WHAT WE MAKE
We can manufacture parts, instruments, payloads, and satellites to withstand the rigors of spaceflight, and our facilities are used by many researchers who have special needs for their experiments.
WHAT WE DO
SSL projects tackle fundamental problems in atmospheric science, space physics, heliophysics, planetary science and astronomy. We invent, build, and operate our satellites from our laboratory in the Berkeley hills.
WHO WE ARE
SSL has scientists, engineers, and craftspeople with a wide range of skills to create new instrumentation and novel technologies for research projects. We welcome partnerships on projects requiring unique capabilities found only at SSL.
MAVEN is shrinking its orbit to prepare for the arrival of the Mars 2020 rover The #MAVEN operations team at Lockheed Martin is today beginning a campaign to shrink the orbit of the spacecraft to prepare for the arrival of NASA’s #Mars 2020 rover. Over the next few months, the aerobraking campaign will reduce the
-> Continue reading MAVEN Adjusts Orbit in Preparation of Mars 2020 Rover Arrival
Far beyond our sun, astronomers have discovered comets bombarding a young solar-type star—and possibly its inner planets A rain of comets is pouring down on a faraway young star, giving astronomers a new view of a process that shaped our own solar system billions of years ago. When Earth was a young planet, cometary debris
-> Continue reading Comet-Blasted Star May Be a Rerun of the Solar System’s Birth
We are proud to launch Space Sciences Lab’s new and improved website, with new sections highlighting what we make, what we do, and who we are. Our research and project pages are now organized by field of study, and we have added lots of new information on engineering, mission operations, and fabrication here at the
-> Continue reading A New look
NASA’s Global-scale Observations of the Limb and Disk,or GOLD, instrument powered on and opened its cover to scan the Earth for the first time, resulting in a “first light” image of the Western Hemisphere in the ultraviolet. GOLD will provide unprecedented global-scale imaging of the temperature and composition at the dynamic boundary between Earth’s atmosphere
-> Continue reading GOLD Spacecraft Marks 1 Year Anniversary
The Parker Solar Probe, or PSP, was launched into space Aug. 12. Two of its four instruments, FIELDS and SWEAP, were built by campus researchers. The PSP will come closer than any other spacecraft has ever been to the sun by entering the sun’s corona, the outer layer of the sun’s atmosphere. According to Stuart Bale,
-> Continue reading TBT: UC Berkeley researchers build part of solar probe launched by NASA
#OTD, This cool pic from the archives shows NASA’s original ICESat satellite being launched on this date in 2003 aboard our Delta II rocket. The final Delta II launched ICESat-2 last September to continue mapping the changes in Earth’s environment. Aerial photo by United States Air Force. CHIPSwill study the gas and dust in space,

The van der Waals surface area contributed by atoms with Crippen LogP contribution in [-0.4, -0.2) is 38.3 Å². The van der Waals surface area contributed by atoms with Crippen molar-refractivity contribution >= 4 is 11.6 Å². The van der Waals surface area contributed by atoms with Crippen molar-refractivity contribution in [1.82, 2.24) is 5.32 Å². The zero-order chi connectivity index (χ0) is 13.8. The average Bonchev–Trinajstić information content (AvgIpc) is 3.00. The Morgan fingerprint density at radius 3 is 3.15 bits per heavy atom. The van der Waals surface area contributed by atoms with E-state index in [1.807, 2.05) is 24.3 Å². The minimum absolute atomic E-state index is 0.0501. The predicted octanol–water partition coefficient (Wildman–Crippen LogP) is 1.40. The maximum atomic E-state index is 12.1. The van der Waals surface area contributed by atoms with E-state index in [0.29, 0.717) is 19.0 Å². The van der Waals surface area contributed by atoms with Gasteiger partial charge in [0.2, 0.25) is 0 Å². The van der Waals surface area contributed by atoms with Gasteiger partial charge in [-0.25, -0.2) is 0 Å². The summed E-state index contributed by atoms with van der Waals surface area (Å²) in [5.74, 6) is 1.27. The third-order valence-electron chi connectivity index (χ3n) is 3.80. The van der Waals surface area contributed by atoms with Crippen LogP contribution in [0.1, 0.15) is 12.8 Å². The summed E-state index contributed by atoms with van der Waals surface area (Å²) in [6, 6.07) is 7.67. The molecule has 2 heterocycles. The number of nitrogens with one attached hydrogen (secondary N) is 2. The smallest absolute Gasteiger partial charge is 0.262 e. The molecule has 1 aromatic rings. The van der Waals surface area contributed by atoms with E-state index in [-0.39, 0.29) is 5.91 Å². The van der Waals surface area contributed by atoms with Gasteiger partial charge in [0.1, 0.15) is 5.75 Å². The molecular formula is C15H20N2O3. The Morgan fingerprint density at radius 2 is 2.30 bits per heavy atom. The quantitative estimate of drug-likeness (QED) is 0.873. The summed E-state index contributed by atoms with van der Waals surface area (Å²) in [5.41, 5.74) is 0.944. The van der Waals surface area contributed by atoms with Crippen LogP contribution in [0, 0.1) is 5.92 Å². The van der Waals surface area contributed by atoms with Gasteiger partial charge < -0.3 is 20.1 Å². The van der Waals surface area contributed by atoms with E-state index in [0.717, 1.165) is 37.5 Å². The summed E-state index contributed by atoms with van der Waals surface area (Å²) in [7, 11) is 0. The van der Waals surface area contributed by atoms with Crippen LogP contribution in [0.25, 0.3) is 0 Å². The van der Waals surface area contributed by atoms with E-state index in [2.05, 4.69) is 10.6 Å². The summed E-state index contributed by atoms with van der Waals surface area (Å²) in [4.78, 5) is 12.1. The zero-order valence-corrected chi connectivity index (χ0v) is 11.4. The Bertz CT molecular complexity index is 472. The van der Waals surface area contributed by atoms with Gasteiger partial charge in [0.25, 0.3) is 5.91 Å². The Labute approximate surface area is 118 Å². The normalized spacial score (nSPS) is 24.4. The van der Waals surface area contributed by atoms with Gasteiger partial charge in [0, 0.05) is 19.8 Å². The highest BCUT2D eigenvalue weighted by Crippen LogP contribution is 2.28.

-> Continue reading NASA Launches ICESat and CHIPS Satellites from VAFB OTD, Jan 12, 2003
A brief and unusual flash spotted in the night sky on June 16, 2018, puzzled astronomers and astrophysicists across the globe. The event – called AT2018cow and nicknamed “the Cow” after the coincidental final letters in its official name – is unlike any celestial outburst ever seen before, prompting multiple theories about its source. Over
-> Continue reading Holy Cow! Mysterious Blast Studied with NASA Telescopes
Tuesday, September 4, 2018 Congratulations to Professor Emeritus Forrest Mozer who has been honored by the American Geophysical Union (AGU) as one of the 2018 class of medalists. Mozer has been awarded the John Adam Fleming Medal in recognition of his outstanding achievements, contributions, and service to the Earth and space science community. The recipients of the AGU
-> Continue reading Forrest Mozer Awarded John Adam Fleming Medal
The Ionospheric Connection Explorer (ICON) will be the newest addition to NASA’s fleet of Heliophysics satellites. Led by UC Berkeley, scientists and engineers around the world are coming together to make ICON a reality.
Parker Solar Probe
Parker Solar Probe mission will revolutionize our understanding of the sun. Parker Solar Probe will provide new data on solar activity and make critical contributions to our ability to forecast major space-weather events that impact life on Earth.
The balloon-borne Gamma-Ray Imager/Polarimeter for Solar flares (GRIPS) instrument will provide a near-optimal combination of high-resolution imaging, spectroscopy, and polarimetry of solar-flare gamma-ray/hard X-ray emissions
Stardust at Home
The primary goal of the Stardust mission was to collect samples of a comet and return them to Earth for laboratory analysis.